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COMMENTARY

Bills not in position for quick-fix solutions to offensive shortcomings

Vic Carucci

The notion that the Buffalo Bills can instantly make Josh Allen a better quarterback and cure their offensive anemia by adding a dynamic wide receiver or two is where fans want to start most offseason conversations.

Quick fixes are always popular, even those based on the flawed premise that it's the pass-catchers who bring out the best in passers rather than the other way around. A previous Bills administration went down that road. The regrettable results form some of the uglier stains on its legacy.

Among the bigger takeaways from the season wrap-up news conferences General Manager Brandon Beane and coach Sean McDermott held Tuesday was that, while encouraged about the Bills' future, they don't see the path to a championship being short enough to pave with a quick fix.

"I don't think we're one player away," Beane said. "I never think you are and I definitely don't think we're one player away. You lose the first round of the playoffs, that doesn't say to me the Bills are one player away from being exactly where they want to be."

What the Bills' 22-19 wild-card loss at Houston on Saturday said to many of their fans was that the team simply doesn't have enough playmakers to generate the points necessary to advance. Beane is well aware of the sentiment. He agrees that receiver is an area to address, even after the Bills used free agency last year to find their top two receivers, John Brown and Cole Beasley.

He just doesn't have the massive star next to it that a number of fans do.

"It's one of the many positions that I think we need to try and get better," Beane said.

And that's the point. Other spots, in all three phases, require help.

So, too, does Allen's game. Beane and McDermott spent the bulk of their respective sessions with the media on that topic. They were candid about their quarterback having plenty of work to do in the coming months on his own in his native California and during the Bills' offseason workouts. They talked about the technical/mechanical aspects, such as footwork, that need improvement. They also got into the emotional/psychological components, such as Allen's feeling the need to do too much.

Adding a new receiver or two won't eliminate the problems that helped lead to costly blunders Saturday, as well as at other times during the regular season. Perhaps, if Allen were more evolved as a quarterback and the Bills had the bulk of their roster fortified, Beane would be willing to pour a healthy chunk of the abundant salary cap space (currently about $89 million) in pass-catching upgrades.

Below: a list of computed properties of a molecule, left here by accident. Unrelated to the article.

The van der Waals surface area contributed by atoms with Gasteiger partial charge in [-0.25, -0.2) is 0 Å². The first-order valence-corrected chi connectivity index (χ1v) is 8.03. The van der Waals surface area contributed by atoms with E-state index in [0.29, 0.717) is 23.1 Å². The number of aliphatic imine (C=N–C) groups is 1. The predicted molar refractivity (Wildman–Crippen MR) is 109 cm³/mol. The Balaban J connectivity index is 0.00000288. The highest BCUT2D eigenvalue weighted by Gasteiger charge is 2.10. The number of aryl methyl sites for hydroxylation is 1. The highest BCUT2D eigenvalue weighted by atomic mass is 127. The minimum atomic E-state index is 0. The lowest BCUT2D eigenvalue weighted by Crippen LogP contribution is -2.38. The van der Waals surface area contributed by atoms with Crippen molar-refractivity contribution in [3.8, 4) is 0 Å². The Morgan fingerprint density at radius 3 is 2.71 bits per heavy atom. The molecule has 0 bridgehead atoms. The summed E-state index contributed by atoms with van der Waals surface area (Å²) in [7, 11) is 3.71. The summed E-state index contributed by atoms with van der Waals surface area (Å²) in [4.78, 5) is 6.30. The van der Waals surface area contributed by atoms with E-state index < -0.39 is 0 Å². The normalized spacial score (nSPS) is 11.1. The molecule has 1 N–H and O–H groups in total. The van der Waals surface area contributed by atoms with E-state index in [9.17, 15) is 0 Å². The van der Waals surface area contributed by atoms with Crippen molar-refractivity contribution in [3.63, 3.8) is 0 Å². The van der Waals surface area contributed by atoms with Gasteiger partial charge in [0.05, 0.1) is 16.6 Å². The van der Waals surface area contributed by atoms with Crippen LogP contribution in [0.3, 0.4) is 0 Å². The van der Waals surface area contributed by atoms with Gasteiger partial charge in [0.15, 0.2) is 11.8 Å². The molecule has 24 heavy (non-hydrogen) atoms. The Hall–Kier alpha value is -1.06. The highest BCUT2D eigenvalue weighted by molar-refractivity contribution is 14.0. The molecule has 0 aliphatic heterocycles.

On Tuesday, he said that wouldn't be the case.

"We're not going to go in and just throw a bunch of money and throw everything at receivers or anything like that," the GM said. "Obviously, the first place we'll be looking is we'll be going to these (college) all-star games and seeing what's there. Free agency's first on the calendar … we're already looking at that. But sometimes guys re-sign or get franchised, things like that."

McDermott made it clear that he isn't looking to make any wholesale changes to his roster, stressing the importance of continuity. "The more we are around each other, the more continuity," the coach said. "And that's where we talk about keeping this team as intact as possible. That certainly helps you."

"I don't think we're looking at an overhaul," Beane said. "I think last year, offensively, was an overhaul. But we are going to look under every rock to find competition and upgrades where we can."

Translation: Allen will be expected to get more out of Brown, Beasley, tight end Dawson Knox, and other incumbents along with whoever can be reasonably acquired to augment the receiving corps.

"I think, at the end of the day, it's maturity," Beane said of Allen's development. "And, again, it's me doing a better job of increasing the talent around him, too, so that he can have more players that he can trust and make plays for him – where he's just got to get the ball out, hand it off, do whatever, and not feel like he's got to do too much."

A year ago, the Bills were among the most aggressive shoppers in the free-agent market, even though they didn't do any wild spending. Besides Brown and Beasley, they invested heavily in their offensive line. The most expensive pickup was center Mitch Morse, who signed a $44.5 million contract to anchor a group that had four new starters.

Gauging from what Beane and McDermott shared on Tuesday, the free-agent approach this year likely will be less about volume and more about complementing what's in place.

Keeping selected players with expiring contracts is part of the plan.

"Just because we probably won't be spending at the deep end of the pool that we did last year, where we were, it's still up to us to find either pieces to compete with what we have or pieces that can upgrade," Beane said. "And you can get guys that are minimum-contract guys, you can get guys that are low-tier type, kind of middle of the road. Those sometimes are as important or more important than those big-ticket items.

"We'll have a meeting with our coaches and some of our personnel to truly kind of just uncork everything that happened all season long, from start to finish, with our players. And we have to have a real assessment of where we see them and how they finished and what our vision for each player is going forward. Is this a guy that's on the decline? Is this a guy that's ascending? Is this a guy we can win with or is this a guy we have to upgrade from?

"We'll have some frank discussions. We won't all agree with each other, but that will kind of lay the groundwork for what our next steps are."

Based on what was said on Tuesday, none appear to include a quick fix.

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